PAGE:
Fri. Jul 1st, 2022

Ethiopian Eye operationMore than four and a half million people in Ethiopia suffer from blindness or poor vision. For many, it’s a problem that can be fixed. Yet the country has long been lacking proper treatment facilities. Now a new programme, led by Chinese eye surgeons, is helping transform hundreds of lives.

Intricate surgery, but this team are experts in their field…and when they’re finished here, it means this woman will have a new lease on life, her sight restored after so long spent in darkness.They’re just one of hundreds set to benefit from a programme known as the journey of brightness.

China has been sending medical teams to provide vital health services in Ethiopia for more than four decades.
This venture is something new, a team of top eye surgeons trying to make a difference to hundreds of lives through an intensive 2-week session of surgeries.

The team is from Peking Union Medical college hospital, and the surgeons are working at the Alert Referral hospital in Ethiopia’s capital Addis Ababa.

“The patient situation is more complicated that the one in Chin because they come to hospital too late . and its not just about the cataract but they have other infections as well .but still we can do the operations . we’ve brought some advanced equipment which will help,” said Dr. Fangtian Dong, Chinese team leader.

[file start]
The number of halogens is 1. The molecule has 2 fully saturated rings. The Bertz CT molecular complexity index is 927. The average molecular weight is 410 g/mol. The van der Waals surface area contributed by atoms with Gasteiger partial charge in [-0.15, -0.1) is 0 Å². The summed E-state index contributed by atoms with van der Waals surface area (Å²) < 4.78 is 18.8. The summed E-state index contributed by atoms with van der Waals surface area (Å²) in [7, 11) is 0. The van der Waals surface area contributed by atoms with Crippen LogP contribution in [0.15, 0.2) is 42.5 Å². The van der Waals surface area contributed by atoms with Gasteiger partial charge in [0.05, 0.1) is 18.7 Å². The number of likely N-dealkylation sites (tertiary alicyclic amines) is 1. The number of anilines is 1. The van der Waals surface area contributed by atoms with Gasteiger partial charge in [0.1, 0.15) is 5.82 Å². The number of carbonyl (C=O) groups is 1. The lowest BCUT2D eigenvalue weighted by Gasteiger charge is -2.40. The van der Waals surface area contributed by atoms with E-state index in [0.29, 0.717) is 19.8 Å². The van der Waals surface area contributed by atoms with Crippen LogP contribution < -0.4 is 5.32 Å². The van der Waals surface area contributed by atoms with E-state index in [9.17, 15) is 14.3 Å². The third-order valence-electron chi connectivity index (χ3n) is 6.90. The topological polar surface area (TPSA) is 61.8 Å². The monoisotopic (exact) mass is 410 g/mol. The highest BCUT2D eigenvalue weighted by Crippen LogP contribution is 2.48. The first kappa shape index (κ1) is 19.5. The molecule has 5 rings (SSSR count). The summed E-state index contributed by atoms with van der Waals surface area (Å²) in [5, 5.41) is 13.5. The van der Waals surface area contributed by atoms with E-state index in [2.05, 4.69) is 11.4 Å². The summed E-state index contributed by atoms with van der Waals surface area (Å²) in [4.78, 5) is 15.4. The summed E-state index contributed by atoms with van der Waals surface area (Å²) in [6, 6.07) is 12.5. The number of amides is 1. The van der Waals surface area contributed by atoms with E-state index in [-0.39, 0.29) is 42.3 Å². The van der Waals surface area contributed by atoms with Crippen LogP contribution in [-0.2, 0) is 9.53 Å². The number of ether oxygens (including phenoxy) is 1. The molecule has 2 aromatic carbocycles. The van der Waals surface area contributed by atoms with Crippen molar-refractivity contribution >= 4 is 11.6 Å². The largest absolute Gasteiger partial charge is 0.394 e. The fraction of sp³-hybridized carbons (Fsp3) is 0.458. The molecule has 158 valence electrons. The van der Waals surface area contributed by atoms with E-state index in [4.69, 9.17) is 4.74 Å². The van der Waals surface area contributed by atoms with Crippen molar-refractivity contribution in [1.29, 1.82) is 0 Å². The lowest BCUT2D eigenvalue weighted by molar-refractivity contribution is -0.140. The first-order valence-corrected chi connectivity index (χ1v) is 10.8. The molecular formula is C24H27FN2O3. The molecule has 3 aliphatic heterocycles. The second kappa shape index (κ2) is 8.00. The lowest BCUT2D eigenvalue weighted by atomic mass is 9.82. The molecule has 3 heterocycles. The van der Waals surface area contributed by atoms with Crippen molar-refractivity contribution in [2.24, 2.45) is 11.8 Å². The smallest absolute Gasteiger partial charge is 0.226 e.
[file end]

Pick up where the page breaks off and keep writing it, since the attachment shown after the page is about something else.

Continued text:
Ethiopia has made huge progress in recent years in developing its health services, particularly for children.
But cataracts – the clouding of the lens inside the eye – remain a curse many live with.

Too few local doctors are qualified to perform the relatively simple surgery and for many rural folk, treatment is simply not accessible. So even this small team can make a big difference.

“They have brought high tech to make services simple , increase quality . previously to introduce lenses with guess work without calculating power of the eye,” said Dr. Solomon Bussa, Alert hospital.

And it’s not just people in Ethiopia who are benefiting. The journey of brightness has been rolled out to six other African countries.

By Rasaas